The metal components produced from the powder have an extremely high yield strength, between about 73 ksi and about 104 ksi, and ultimate tensile strength, between about 78 ksi and about 107 ksi. More importantly, the metal alloys have the same or higher yield strength at low temperatures, ranging from about 67 ksi to about 126 ksi at −320° F., and ranging from about 78 ksi to about 106 ksi at −423° F. Similarly, the ultimate tensile strength of the alloys ranges from about 78 ksi to about 129 ksi at −320° F. and from about 107 ksi to about 121 ksi at −423° F.
Metallic constituents in addition to aluminum and secondary metals may be combined into the metal alloy in accordance with the invented milling processes. For instance, any or a combination of the tertiary metals listed above may be combined with the aluminum and secondary metal. In particular, preferred alloys of molybdenum, vanadium, tungsten, iron, nickel, cobalt, manganese, copper, niobium, and chromium can be used in accordance with the processes of this invention to produce an alloys having greater low temperature strength than corresponding dispersion strengthened aluminum alloys and other aluminum alloys formed by methods other than by the invented method.
An exemplary embodiment of an alloy which exhibits superior strength characteristics is the alloy containing 1-4.6 wt % magnesium, 6-9 wt % zinc, 2 wt % copper, 2 wt % cobalt, 0.2 wt % zirconium, and 0.2 wt % nickel by weight, with the remainder being aluminum. Cryomilling, consolidating, and extruding the alloy produces a metal part having room temperature and cryogenic temperature strength superior to the basic aluminum-magnesium alloys. Table I below provides tensile data for typical samples of the two materials produced in accordance with the invention. The measurements were based upon a 0.4″ diameter extrusion.
Aluminum alloy powders of composition 6.7 wt % Mg+Al (balance) were cryomilled, canned, degassed, consolidated, and extruded into a 3″ diameter bar. Cryomilling was carried out as follows. The attritor was filled with 640 kg grams of 0.25 inch diameter steel balls. Liquid nitrogen was flowed into the attritor. Flow was maintained for at least about one hour to cool the balls and attritor until the rate of boil off was sufficiently low to allow the balls to become completely submerged in the liquid nitrogen. A transfer hopper was loaded with 17445 grams of aluminum powder, 2555 grams of 50 wt % aluminum 50 wt % magnesium powder, and 40 grams of stearic acid. Loading of the hopper was carried out in a glove box under dry nitrogen purge. These components were transferred from the hopper into the attritor by draining from the hopper into a tube inserted through the lid of the attritor vessel. The attritor arms were then rotated in brief pulses to gradually move this powder metal charge down into the liquid nitrogen and steel balls. Next, the attritor speed of rotation was increased to 100 RPM and maintained at 100 RPM for 8 hours. Liquid nitrogen level was maintained above the balls throughout this 8 hours. At the end of the 8 hours, the milled metal powder with liquid nitrogen was drained through a valve in the bottom of the attritor into steel bins. These bins were loaded into a glovebox, where the liquid nitrogen was allowed to boil off, which required approximately 6 to 10 hours. A dry nitrogen purge was maintained during and after boil off to avoid exposing the powder to air or moisture. Dry powder was weighted and packed into storage containers.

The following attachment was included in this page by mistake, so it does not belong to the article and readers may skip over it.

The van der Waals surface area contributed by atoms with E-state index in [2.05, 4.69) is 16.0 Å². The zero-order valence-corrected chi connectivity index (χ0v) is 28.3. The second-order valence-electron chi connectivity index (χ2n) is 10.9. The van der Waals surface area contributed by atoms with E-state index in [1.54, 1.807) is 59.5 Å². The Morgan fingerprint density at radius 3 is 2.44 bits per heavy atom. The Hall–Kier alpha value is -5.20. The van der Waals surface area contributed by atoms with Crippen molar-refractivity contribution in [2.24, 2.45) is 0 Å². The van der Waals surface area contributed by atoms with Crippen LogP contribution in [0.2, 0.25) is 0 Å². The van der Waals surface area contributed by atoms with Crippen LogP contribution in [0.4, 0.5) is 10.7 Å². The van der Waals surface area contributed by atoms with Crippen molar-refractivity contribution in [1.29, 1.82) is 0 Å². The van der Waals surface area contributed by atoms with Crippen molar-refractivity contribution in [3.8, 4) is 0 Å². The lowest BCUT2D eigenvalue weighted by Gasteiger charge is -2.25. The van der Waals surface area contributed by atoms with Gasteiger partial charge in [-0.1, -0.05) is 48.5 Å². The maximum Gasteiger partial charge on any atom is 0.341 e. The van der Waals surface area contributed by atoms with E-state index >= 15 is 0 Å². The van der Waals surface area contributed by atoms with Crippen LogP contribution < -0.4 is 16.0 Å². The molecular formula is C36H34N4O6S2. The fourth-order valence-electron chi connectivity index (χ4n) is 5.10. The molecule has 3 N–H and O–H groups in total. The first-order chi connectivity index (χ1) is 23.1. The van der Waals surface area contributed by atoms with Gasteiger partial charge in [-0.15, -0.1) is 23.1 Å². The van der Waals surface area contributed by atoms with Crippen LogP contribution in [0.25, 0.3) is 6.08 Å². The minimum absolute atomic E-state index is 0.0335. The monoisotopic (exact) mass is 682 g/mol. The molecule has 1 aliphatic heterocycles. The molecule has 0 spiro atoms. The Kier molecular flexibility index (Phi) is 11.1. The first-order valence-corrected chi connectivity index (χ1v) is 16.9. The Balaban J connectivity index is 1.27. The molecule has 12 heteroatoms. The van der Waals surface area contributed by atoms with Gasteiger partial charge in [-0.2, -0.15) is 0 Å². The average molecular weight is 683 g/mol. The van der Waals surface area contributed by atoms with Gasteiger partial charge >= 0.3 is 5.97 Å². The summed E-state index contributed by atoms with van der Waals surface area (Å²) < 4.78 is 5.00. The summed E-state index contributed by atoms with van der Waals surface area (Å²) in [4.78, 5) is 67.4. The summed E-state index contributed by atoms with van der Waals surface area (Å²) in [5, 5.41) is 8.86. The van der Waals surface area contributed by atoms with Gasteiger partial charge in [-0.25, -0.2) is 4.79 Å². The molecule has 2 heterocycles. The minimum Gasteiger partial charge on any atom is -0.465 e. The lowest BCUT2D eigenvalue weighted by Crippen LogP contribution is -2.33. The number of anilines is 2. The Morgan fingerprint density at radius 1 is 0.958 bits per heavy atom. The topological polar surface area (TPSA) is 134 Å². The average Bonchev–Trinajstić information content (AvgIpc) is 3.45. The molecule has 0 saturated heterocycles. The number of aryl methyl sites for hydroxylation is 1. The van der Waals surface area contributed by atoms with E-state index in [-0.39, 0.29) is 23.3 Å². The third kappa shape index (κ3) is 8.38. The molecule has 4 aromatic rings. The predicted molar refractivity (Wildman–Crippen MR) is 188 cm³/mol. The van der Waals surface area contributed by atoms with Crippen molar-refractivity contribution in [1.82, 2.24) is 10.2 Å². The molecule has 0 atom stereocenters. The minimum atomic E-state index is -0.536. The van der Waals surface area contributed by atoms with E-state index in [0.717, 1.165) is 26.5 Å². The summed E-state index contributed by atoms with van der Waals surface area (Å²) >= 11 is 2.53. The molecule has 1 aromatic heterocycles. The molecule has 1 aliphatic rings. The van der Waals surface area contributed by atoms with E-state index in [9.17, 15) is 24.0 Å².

The dry powder was loaded into a can approximately 11 inch diameter by 7 inch long. A can lid was welded on to close and seal the can. The can was evacuated by a vacuum pump connected to tube welded to a port in the lid. The can was heated to approximately 600° F. while connected to the vacuum pump, to facilitate degassing of the can. The can was held at 600° F. until the vacuum, measured in the connecting tube, reached a level that indicated that degassing was nearing completion. The can was allowed to cool, then the evacuation tube was crimped and welded to seal the can.
Next, the can and powder were hot isostatic pressed at 600° F. and 15 ksi for 4 hours, consolidating the powder from about 65% to about 100%. The can was removed from the compacted powder billet via machining. The billet was then machined to a cylindrical shape, in preparation for extrusion. The billet was extruded through conical dies, from a diameter of about 9 inches, to a diameter of about 3 inches, at a temperature of about 400 F, at a ram speed of 0.02 inches per second. The extrusion had the longitudinal tensile properties shown in Table II. The demonstrated tensile properties of the alloys treated according to the invented method are superior to corresponding alloys treated according to traditional techniques.
Aluminum alloy powders of composition 8.5 wt % Mg+Al (balance) were cryomilled, canned, degassed, consolidated and extruded into a 3″ diameter tube, wall thickness 0.25″ as described in Example 1. In this case, the extrusion area ratio was 23:1, the ram speed was 0.02 inches per second, and the average strain rate was 0.055 sec−1. The extrusion had the tensile properties shown in Table III. The extruded tube exhibited physical properties that were superior to those of tubes having similar metallic components produced by traditional methods.
Aluminum alloy powders of composition 2.5 wt % Mg+8.0 wt % Zn+1.0 wt % Cu+1.4 wt % Co+Al (balance) (composition similar to AA7090) were cryomilled, canned, degassed, consolidated and extruded into a 0.4″ diameter extrusion according to the method of Example 1. The extrusion had the longitudinal tensile properties shown in Table IV, which are superior to those corresponding alloys which were not treated in accordance to the invented method.